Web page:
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“Minarets” shortlisted for Travel Book of the Year Award

Emdad Rahman

A DEBUT BOOK by a former Whitechapel resident, which explores Europe’s living Ottoman legacy, has been shortlisted for the prestigious Stanford Dolman Travel Book of the Year award – on the centenary of the Empire’s collapse.

 Minarets in the Mountains: a Journey into Muslim Europe tells the story of a road trip which author Tharik Hussain took with his family through parts of the continent that are home to Europe’s indigenous Muslim communities.

Following its publication in July 2021 the book, said to be a truly decolonised work of travel writing, was long-listed for the Baillie Gifford Prize in non-fiction. It was also one of the Books of the Year in the Times Literary SupplementProspect magazine and The New Statesman and named a Travel Book of the Year by The Washington Post and Newsweek.

Thanking the awards committee, Hussain – who is one of the world’s only Muslim travel writers – believes his book’s listing shows the genre is changing. “I want to thank Stanford Dolman for shortlisting my book and recognising the need for alternative voices and narratives in travel writing,” he said.

Hussain went on to explain how poignant it would be to win such an award in 2022. “It was exactly a hundred years ago, in 1922, that the Ottoman Empire was dissolved, and with it the idea of a ‘Muslim Europe’, so the prospect of winning an award almost exactly 100 years since then, for a book that celebrates a living Muslim Europe, would be truly magical!”

In the book, Hussain and his family go on a road trip through the western Balkans, starting and ending their trip in the city founded by the Ottomans, Sarajevo, the capital of Bosnia and Herzegovina. Following partly in the footsteps of 16th century Ottoman traveller Evliya Ҫelebi, they then go through the parts of Serbia, Kosovo, North Macedonia, Albania and Montenegro where the local Muslim community, and their heritage, are most apparent. This includes trips to forgotten centres of Islamic scholarship like Gjirokastër and Berat in the mountains of Albania, former strategic Ottoman capitals like Skopje in North Macedonia, and little known Muslim towns like Novi Pazar in Serbia.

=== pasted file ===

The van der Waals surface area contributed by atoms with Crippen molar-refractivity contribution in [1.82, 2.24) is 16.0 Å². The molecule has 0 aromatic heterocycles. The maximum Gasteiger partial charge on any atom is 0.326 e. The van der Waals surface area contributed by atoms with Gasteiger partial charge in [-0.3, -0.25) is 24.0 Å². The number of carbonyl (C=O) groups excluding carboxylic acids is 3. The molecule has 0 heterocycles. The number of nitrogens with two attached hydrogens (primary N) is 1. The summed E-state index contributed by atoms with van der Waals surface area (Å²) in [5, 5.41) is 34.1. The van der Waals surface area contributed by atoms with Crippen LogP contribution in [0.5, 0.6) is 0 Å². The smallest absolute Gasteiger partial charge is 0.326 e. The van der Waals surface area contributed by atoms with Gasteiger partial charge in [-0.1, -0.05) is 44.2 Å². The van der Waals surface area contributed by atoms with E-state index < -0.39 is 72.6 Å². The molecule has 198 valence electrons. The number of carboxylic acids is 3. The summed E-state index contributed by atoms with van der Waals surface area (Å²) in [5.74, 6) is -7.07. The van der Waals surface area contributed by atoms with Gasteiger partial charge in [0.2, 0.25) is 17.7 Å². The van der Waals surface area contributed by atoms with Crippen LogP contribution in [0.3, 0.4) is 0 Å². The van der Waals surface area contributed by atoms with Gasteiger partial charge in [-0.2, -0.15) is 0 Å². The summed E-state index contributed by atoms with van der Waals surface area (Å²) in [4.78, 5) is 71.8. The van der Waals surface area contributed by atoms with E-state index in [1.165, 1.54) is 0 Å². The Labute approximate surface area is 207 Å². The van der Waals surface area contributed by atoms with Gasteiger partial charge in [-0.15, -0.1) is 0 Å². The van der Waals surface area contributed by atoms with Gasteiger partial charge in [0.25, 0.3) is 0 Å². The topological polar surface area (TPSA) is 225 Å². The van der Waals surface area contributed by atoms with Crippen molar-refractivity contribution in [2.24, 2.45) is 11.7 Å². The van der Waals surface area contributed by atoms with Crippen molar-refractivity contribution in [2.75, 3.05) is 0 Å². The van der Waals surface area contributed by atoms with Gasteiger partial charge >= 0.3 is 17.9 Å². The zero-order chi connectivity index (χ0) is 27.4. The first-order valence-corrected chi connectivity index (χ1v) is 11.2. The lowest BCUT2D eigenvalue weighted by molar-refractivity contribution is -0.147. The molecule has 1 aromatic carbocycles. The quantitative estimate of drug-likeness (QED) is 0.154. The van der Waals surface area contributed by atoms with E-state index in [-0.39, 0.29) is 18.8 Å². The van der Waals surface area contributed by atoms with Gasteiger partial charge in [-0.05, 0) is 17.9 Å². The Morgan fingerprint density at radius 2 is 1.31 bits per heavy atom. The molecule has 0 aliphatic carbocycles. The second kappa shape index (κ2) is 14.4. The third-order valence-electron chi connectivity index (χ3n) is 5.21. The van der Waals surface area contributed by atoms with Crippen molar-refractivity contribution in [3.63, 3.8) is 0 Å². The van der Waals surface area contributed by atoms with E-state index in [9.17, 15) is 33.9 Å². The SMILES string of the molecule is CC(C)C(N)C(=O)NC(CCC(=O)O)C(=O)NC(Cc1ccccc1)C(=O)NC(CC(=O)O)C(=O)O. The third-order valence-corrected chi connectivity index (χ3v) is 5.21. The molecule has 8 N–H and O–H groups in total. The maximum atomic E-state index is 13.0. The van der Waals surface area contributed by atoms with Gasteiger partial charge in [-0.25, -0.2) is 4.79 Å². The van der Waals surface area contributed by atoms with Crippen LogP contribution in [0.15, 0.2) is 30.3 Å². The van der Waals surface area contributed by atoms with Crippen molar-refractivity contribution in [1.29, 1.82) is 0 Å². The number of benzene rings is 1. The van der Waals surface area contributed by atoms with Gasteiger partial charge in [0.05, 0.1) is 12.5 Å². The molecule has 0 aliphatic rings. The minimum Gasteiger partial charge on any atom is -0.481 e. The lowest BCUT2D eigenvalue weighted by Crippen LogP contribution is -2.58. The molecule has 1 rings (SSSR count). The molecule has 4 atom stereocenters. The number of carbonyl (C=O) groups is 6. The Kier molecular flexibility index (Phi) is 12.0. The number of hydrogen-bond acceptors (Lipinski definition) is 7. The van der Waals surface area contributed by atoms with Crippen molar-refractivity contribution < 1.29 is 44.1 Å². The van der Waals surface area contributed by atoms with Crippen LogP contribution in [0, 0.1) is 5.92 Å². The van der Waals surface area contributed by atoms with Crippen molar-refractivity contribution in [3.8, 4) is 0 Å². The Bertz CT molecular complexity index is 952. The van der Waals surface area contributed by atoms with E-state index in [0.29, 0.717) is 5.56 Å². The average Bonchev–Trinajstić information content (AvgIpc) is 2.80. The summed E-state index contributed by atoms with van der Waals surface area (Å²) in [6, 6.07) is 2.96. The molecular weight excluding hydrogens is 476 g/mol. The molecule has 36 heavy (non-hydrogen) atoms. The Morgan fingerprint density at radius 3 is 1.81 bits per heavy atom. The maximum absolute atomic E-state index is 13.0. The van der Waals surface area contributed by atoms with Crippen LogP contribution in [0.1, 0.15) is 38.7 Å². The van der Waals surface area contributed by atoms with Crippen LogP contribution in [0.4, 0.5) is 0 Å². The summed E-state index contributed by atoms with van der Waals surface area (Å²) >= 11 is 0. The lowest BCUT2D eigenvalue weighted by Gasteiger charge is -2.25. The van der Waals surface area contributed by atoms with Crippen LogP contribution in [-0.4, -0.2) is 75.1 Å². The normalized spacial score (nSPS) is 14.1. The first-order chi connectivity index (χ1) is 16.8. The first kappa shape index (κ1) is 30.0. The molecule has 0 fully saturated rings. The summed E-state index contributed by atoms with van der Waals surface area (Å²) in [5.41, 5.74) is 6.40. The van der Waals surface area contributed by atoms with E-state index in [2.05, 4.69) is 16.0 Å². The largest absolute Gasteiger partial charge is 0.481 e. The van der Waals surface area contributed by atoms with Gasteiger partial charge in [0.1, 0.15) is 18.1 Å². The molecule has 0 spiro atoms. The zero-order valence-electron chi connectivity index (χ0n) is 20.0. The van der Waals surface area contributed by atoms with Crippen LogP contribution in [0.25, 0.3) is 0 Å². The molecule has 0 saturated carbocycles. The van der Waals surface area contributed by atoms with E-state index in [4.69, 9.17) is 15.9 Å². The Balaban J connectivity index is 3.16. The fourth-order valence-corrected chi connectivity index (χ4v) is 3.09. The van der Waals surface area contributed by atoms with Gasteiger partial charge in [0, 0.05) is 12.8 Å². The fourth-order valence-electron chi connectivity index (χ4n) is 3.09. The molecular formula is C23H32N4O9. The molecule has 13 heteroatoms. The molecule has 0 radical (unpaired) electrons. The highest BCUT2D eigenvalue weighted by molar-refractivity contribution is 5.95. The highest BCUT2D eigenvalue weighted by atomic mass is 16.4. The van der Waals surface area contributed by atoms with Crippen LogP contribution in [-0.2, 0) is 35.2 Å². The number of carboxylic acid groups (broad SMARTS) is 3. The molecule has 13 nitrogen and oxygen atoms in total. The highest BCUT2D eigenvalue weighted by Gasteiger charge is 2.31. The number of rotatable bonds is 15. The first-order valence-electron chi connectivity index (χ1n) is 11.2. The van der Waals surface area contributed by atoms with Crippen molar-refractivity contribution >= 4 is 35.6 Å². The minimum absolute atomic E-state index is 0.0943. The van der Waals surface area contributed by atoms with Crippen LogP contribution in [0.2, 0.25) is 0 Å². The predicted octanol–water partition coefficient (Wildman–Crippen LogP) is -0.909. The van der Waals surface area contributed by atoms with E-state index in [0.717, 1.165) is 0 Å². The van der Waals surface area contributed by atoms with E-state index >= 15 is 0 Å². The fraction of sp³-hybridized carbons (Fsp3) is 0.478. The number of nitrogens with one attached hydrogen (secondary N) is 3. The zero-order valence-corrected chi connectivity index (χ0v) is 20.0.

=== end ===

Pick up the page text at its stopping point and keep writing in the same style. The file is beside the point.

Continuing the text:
Hussain and his family pray in mosques older than the Sistine Chapel; they visit mystical lodges in spectacular locations; and wonder out loud why this nearly six centuries of Muslim history is not in Europe’s popular history. “I still find it astonishing when I meet well read and well meaning people across the globe who say ‘it never occurred to me that there are European Muslims’. How has this happened, when they’ve been here for almost 600 years living their lives in plain sight?”

In his book, Hussain suggests this is because Europe has always been uncomfortable with its Muslim self and deliberately ‘othered’ that part of Europe, the historically Muslim Europe. He believes this is the source of western Europe’s modern xenophobia and Islamophobia shown towards those living in eastern Europe.

“By calling it ‘Eastern’ Europe and always insisting on this qualifier when referring to Europe’s former Muslim lands, western Europe has successfully ‘othered’ those countries and their people – who are seen as not quite ‘European’. Thus Europe has successfully distanced itself from its Muslim self, and that’s why people do not believe there are ‘Muslim’ countries in Europe,” says Hussain.

The winner of the Stanford Dolman prize will be announced on Thursday, 3rd March at a ceremony in central London.

Read more stories about this book:
Minarets in the Mountains

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